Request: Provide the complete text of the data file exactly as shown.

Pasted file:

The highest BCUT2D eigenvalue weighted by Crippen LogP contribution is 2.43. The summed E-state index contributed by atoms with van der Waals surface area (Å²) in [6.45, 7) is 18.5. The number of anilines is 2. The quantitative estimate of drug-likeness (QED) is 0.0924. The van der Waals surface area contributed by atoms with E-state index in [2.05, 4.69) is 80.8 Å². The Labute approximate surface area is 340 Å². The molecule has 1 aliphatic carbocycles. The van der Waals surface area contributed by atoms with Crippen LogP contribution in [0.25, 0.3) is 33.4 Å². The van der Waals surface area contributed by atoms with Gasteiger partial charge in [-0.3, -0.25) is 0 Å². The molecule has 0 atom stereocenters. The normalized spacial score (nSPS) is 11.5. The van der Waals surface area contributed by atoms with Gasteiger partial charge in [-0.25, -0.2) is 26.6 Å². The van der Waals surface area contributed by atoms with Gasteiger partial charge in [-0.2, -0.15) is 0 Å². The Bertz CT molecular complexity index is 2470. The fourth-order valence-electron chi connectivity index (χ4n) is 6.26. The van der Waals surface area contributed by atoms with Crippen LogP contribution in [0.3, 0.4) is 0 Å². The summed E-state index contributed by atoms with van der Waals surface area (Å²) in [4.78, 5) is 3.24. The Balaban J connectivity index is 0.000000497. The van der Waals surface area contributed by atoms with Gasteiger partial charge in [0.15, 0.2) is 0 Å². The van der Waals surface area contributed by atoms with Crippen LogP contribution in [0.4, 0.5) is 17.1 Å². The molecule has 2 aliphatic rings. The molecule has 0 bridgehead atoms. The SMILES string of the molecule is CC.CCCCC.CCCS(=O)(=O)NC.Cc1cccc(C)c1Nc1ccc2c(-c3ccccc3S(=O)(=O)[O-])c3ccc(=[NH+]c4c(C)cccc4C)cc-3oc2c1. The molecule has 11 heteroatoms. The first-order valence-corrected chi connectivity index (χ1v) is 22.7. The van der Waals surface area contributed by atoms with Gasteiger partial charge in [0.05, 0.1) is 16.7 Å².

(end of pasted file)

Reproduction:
The highest BCUT2D eigenvalue weighted by Crippen LogP contribution is 2.43. The summed E-state index contributed by atoms with van der Waals surface area (Å²) in [6.45, 7) is 18.5. The number of anilines is 2. The quantitative estimate of drug-likeness (QED) is 0.0924. The van der Waals surface area contributed by atoms with E-state index in [2.05, 4.69) is 80.8 Å². The Labute approximate surface area is 340 Å². The molecule has 1 aliphatic carbocycles. The van der Waals surface area contributed by atoms with Crippen LogP contribution in [0.25, 0.3) is 33.4 Å². The van der Waals surface area contributed by atoms with Gasteiger partial charge in [-0.3, -0.25) is 0 Å². The molecule has 0 atom stereocenters. The normalized spacial score (nSPS) is 11.5. The van der Waals surface area contributed by atoms with Gasteiger partial charge in [-0.25, -0.2) is 26.6 Å². The van der Waals surface area contributed by atoms with Gasteiger partial charge in [-0.2, -0.15) is 0 Å². The Bertz CT molecular complexity index is 2470. The fourth-order valence-electron chi connectivity index (χ4n) is 6.26. The van der Waals surface area contributed by atoms with Crippen LogP contribution in [0.3, 0.4) is 0 Å². The summed E-state index contributed by atoms with van der Waals surface area (Å²) in [4.78, 5) is 3.24. The Balaban J connectivity index is 0.000000497. The van der Waals surface area contributed by atoms with Gasteiger partial charge in [0.15, 0.2) is 0 Å². The van der Waals surface area contributed by atoms with Crippen LogP contribution in [0.4, 0.5) is 17.1 Å². The molecule has 2 aliphatic rings. The molecule has 0 bridgehead atoms. The SMILES string of the molecule is CC.CCCCC.CCCS(=O)(=O)NC.Cc1cccc(C)c1Nc1ccc2c(-c3ccccc3S(=O)(=O)[O-])c3ccc(=[NH+]c4c(C)cccc4C)cc-3oc2c1. The molecule has 11 heteroatoms. The first-order valence-corrected chi connectivity index (χ1v) is 22.7. The van der Waals surface area contributed by atoms with Gasteiger partial charge in [0.05, 0.1) is 16.7 Å².